I took off the bandages this morning; some of it had stuck to bits of the open wound that hadn't been covered by the extra large band aid. Getting that off was not fun.

Last night, I was thinking about Mary Magdalene running to the disciples and declaring passionately that she had seen Jesus; that He was alive.

I thought about how that might have gone over; how John might have come up and put his arm around her shoulders, because:

"But these reports seemed to the men an idle tale ([c]madness, [d]feigned things, [e]nonsense), and they did not believe the women." (Luke 24:11, Amplified)

"Mary, Mary," John might have said. "Poor girl. I know it's so hard; we all loved Him. We all want Him to be alive. But you have to be reasonable. He's gone."

And Peter might have added, "Are you sure you weren't just imagining things? It was probably someone who just looked like Him. I thought I saw Him yesterday, in the crowd near the Temple."

It would have been easy to discount Mary's story. After all, she was a woman, she was clearly emotional, and everyone knew her history.

Then, when the two disciples who had met Jesus on the road shared their story, they would have met the same reasoning- because it is so reasonable to think that way. In fact, some of the Twelve might have even gotten angry at that point.

"He died!" maybe Thomas declared with angry grief. "He's gone! Wishing that He's here won't make it less real! You didn't even recognize Him half the time you were with Him. Your story makes no sense. Clearly, you just want Him to be still alive, so your mind is making things up. But it's over. It's finished. They even took His body away from us.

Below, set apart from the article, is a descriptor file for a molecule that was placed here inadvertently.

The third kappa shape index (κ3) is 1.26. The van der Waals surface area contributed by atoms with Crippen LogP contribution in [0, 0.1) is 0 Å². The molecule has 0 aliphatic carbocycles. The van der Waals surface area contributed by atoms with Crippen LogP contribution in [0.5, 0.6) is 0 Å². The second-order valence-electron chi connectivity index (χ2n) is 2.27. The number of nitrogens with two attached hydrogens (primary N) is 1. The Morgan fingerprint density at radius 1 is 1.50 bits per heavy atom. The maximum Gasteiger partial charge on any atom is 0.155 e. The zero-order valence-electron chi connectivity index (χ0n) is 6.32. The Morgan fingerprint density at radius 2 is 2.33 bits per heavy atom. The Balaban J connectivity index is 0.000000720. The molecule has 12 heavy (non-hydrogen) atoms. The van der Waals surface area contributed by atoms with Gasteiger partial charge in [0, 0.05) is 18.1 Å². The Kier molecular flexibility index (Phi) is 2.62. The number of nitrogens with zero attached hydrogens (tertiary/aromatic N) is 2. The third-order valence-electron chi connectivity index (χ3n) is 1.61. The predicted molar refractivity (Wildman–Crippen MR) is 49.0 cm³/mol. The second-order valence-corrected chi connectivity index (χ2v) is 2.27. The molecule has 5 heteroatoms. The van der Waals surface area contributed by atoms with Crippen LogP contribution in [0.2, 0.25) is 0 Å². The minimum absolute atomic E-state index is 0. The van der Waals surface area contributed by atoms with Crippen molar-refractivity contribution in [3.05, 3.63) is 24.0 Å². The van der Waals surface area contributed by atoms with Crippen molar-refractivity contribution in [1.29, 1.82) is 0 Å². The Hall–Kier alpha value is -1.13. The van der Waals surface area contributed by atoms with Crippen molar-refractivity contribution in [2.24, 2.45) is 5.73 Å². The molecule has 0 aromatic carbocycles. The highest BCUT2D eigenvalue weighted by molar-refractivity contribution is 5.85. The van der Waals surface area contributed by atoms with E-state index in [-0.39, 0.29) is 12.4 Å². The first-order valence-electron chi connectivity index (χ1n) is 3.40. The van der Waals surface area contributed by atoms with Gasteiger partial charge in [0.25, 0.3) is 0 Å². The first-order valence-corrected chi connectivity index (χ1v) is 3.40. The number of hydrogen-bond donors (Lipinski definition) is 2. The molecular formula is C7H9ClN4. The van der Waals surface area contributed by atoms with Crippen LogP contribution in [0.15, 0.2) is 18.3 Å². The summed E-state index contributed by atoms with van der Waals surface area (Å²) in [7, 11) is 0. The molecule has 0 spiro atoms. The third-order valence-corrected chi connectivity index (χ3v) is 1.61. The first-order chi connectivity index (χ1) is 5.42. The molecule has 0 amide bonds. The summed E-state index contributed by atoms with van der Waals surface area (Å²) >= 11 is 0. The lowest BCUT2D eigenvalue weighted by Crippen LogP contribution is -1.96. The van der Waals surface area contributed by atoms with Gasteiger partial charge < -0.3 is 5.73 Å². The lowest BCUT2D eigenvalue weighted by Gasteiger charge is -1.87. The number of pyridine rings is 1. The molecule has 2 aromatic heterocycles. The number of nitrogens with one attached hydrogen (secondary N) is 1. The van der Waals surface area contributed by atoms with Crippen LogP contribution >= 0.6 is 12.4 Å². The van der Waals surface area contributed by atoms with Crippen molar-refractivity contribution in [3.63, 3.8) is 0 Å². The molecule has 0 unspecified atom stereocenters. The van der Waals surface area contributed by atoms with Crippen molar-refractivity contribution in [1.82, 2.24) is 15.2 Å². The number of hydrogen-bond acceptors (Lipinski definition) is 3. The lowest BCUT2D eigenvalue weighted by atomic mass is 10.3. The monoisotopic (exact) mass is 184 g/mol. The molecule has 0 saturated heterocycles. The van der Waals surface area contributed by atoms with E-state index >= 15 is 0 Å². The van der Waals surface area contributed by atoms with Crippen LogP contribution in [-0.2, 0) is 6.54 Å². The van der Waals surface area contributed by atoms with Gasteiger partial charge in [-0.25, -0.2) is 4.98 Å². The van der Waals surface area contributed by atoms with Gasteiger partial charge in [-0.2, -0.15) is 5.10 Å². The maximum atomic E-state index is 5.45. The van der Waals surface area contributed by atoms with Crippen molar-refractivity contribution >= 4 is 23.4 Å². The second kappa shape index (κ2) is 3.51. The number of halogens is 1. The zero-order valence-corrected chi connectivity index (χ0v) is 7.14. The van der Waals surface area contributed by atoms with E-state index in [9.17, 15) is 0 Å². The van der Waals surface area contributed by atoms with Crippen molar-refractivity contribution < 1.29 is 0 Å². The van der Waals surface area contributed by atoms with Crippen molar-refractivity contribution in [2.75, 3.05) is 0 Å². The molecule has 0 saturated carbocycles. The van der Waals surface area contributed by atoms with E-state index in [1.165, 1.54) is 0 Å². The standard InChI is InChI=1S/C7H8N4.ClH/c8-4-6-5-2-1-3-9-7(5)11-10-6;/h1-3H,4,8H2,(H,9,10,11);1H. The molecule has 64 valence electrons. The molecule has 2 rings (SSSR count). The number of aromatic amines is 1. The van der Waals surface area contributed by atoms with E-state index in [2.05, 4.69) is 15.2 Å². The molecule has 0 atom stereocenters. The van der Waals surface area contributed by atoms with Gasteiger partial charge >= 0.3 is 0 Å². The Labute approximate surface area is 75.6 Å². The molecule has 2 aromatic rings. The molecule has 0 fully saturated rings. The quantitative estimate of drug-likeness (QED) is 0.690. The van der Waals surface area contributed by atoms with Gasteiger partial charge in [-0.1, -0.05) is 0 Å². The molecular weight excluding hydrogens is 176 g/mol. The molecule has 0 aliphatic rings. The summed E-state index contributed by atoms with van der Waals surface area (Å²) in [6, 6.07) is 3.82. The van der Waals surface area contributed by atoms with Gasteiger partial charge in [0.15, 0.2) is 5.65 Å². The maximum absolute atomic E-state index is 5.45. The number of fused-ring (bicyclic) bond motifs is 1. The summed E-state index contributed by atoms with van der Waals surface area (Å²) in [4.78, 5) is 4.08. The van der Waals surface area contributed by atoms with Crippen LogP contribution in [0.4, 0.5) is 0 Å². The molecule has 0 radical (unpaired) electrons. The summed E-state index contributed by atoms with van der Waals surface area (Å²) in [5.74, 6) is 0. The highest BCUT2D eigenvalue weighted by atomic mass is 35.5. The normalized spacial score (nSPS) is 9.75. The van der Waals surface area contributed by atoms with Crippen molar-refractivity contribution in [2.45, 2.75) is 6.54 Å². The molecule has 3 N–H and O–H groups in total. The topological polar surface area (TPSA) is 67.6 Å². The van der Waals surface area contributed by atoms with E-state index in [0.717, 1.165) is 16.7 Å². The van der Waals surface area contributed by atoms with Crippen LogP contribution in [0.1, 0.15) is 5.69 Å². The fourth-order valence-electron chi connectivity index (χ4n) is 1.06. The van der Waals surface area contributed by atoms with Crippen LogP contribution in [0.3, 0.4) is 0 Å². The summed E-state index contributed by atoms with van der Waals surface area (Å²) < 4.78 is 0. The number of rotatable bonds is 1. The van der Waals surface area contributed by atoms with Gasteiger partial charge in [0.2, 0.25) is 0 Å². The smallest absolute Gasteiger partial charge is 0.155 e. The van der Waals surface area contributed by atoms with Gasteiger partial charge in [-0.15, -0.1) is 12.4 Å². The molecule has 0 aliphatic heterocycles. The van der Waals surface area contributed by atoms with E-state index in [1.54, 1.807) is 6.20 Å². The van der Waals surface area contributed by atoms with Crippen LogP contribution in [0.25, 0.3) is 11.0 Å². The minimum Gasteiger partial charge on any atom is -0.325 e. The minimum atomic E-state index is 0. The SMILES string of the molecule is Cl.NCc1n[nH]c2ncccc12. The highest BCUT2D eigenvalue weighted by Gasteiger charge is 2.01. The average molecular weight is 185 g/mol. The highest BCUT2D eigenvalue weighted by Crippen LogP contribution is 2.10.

"Now we have to start over!" maybe Thomas would have continued. "We have to carry on His legacy as best we can, but no one will listen to us if we go around talking like crazy people. We have to come to terms with what is real."

I was thinking about these things, and I remembered what Jesus said to them, when He finally appeared to them:

"Then He said to Thomas, “Reach your finger here, and look at My hands; and reach your hand here, and put it into My side. Do not be unbelieving, but believing.”

And Thomas answered and said to Him, “My Lord and my God!”

Jesus said to him, “Thomas, because you have seen Me, you have believed. Blessed are those who have not seen and yet have believed.” (John 20:27-29)

Or, to put it another way:

"Since God in His wisdom saw to it that the world would never know Him through human wisdom, He has used our foolish preaching to save those who believe. It is foolish to the Jews, who ask for signs from heaven. And it is foolish to the Greeks, who seek human wisdom. So when we preach that Christ was crucified, the Jews are offended and the Gentiles say it’s all nonsense.

"But to those called by God to salvation, both Jews and Gentiles, Christ is the power of God and the wisdom of God. This foolish plan of God is wiser than the wisest of human plans, and God’s weakness is stronger than the greatest of human strength." (I Corinthians 1:21-25, NLT)